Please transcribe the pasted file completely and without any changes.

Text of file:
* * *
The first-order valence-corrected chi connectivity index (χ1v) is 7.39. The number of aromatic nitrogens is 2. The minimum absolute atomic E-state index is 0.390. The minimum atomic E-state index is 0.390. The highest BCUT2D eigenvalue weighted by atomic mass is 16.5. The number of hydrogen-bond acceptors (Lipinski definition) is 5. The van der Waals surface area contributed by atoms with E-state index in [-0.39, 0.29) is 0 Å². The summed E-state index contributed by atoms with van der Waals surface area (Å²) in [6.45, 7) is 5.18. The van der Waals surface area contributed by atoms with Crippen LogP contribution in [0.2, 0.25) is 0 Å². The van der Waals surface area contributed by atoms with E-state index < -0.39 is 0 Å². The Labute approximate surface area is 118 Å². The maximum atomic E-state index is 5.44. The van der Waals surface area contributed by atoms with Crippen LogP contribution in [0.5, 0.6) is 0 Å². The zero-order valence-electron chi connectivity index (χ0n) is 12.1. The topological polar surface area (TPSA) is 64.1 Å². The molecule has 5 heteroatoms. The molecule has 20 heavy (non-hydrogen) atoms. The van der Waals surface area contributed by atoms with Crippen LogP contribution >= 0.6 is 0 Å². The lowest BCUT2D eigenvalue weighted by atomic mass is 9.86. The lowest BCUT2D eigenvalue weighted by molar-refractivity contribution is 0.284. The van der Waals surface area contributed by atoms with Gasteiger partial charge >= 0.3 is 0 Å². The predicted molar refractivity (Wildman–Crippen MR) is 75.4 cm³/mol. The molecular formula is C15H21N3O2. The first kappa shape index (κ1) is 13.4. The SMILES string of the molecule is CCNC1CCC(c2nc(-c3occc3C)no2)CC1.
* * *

The first-order valence-corrected chi connectivity index (χ1v) is 7.39. The number of aromatic nitrogens is 2. The minimum absolute atomic E-state index is 0.390. The minimum atomic E-state index is 0.390. The highest BCUT2D eigenvalue weighted by atomic mass is 16.5. The number of hydrogen-bond acceptors (Lipinski definition) is 5. The van der Waals surface area contributed by atoms with E-state index in [-0.39, 0.29) is 0 Å². The summed E-state index contributed by atoms with van der Waals surface area (Å²) in [6.45, 7) is 5.18. The van der Waals surface area contributed by atoms with Crippen LogP contribution in [0.2, 0.25) is 0 Å². The van der Waals surface area contributed by atoms with E-state index < -0.39 is 0 Å². The Labute approximate surface area is 118 Å². The maximum atomic E-state index is 5.44. The van der Waals surface area contributed by atoms with Crippen LogP contribution in [0.5, 0.6) is 0 Å². The zero-order valence-electron chi connectivity index (χ0n) is 12.1. The topological polar surface area (TPSA) is 64.1 Å². The molecule has 5 heteroatoms. The molecule has 20 heavy (non-hydrogen) atoms. The van der Waals surface area contributed by atoms with Crippen LogP contribution >= 0.6 is 0 Å². The lowest BCUT2D eigenvalue weighted by atomic mass is 9.86. The lowest BCUT2D eigenvalue weighted by molar-refractivity contribution is 0.284. The van der Waals surface area contributed by atoms with Gasteiger partial charge >= 0.3 is 0 Å². The predicted molar refractivity (Wildman–Crippen MR) is 75.4 cm³/mol. The molecular formula is C15H21N3O2. The first kappa shape index (κ1) is 13.4. The SMILES string of the molecule is CCNC1CCC(c2nc(-c3occc3C)no2)CC1.